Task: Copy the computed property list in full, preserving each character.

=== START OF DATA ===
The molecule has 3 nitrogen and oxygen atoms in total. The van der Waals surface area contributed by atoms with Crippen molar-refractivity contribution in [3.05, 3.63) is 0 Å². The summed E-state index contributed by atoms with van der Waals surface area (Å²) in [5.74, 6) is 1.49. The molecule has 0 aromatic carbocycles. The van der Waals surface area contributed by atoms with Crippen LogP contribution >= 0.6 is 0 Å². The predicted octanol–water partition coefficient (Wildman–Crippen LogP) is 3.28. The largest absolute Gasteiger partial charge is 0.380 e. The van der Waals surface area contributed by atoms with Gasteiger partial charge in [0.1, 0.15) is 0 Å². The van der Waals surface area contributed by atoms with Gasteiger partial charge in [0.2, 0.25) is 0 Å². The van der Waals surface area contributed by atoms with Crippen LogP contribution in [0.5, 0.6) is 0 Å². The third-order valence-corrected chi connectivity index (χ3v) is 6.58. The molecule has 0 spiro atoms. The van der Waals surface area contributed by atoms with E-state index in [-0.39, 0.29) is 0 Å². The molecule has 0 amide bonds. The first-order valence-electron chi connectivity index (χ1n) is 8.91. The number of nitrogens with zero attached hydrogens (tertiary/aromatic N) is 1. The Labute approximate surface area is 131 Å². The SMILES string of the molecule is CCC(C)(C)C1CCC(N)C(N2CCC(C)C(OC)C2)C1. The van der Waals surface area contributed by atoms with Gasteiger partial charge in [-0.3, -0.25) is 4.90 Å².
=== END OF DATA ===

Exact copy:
The molecule has 3 nitrogen and oxygen atoms in total. The van der Waals surface area contributed by atoms with Crippen molar-refractivity contribution in [3.05, 3.63) is 0 Å². The summed E-state index contributed by atoms with van der Waals surface area (Å²) in [5.74, 6) is 1.49. The molecule has 0 aromatic carbocycles. The van der Waals surface area contributed by atoms with Crippen LogP contribution >= 0.6 is 0 Å². The predicted octanol–water partition coefficient (Wildman–Crippen LogP) is 3.28. The largest absolute Gasteiger partial charge is 0.380 e. The van der Waals surface area contributed by atoms with Gasteiger partial charge in [0.1, 0.15) is 0 Å². The van der Waals surface area contributed by atoms with Gasteiger partial charge in [0.2, 0.25) is 0 Å². The van der Waals surface area contributed by atoms with Crippen LogP contribution in [0.5, 0.6) is 0 Å². The third-order valence-corrected chi connectivity index (χ3v) is 6.58. The molecule has 0 spiro atoms. The van der Waals surface area contributed by atoms with E-state index in [-0.39, 0.29) is 0 Å². The molecule has 0 amide bonds. The first-order valence-electron chi connectivity index (χ1n) is 8.91. The number of nitrogens with zero attached hydrogens (tertiary/aromatic N) is 1. The Labute approximate surface area is 131 Å². The SMILES string of the molecule is CCC(C)(C)C1CCC(N)C(N2CCC(C)C(OC)C2)C1. The van der Waals surface area contributed by atoms with Gasteiger partial charge in [-0.3, -0.25) is 4.90 Å².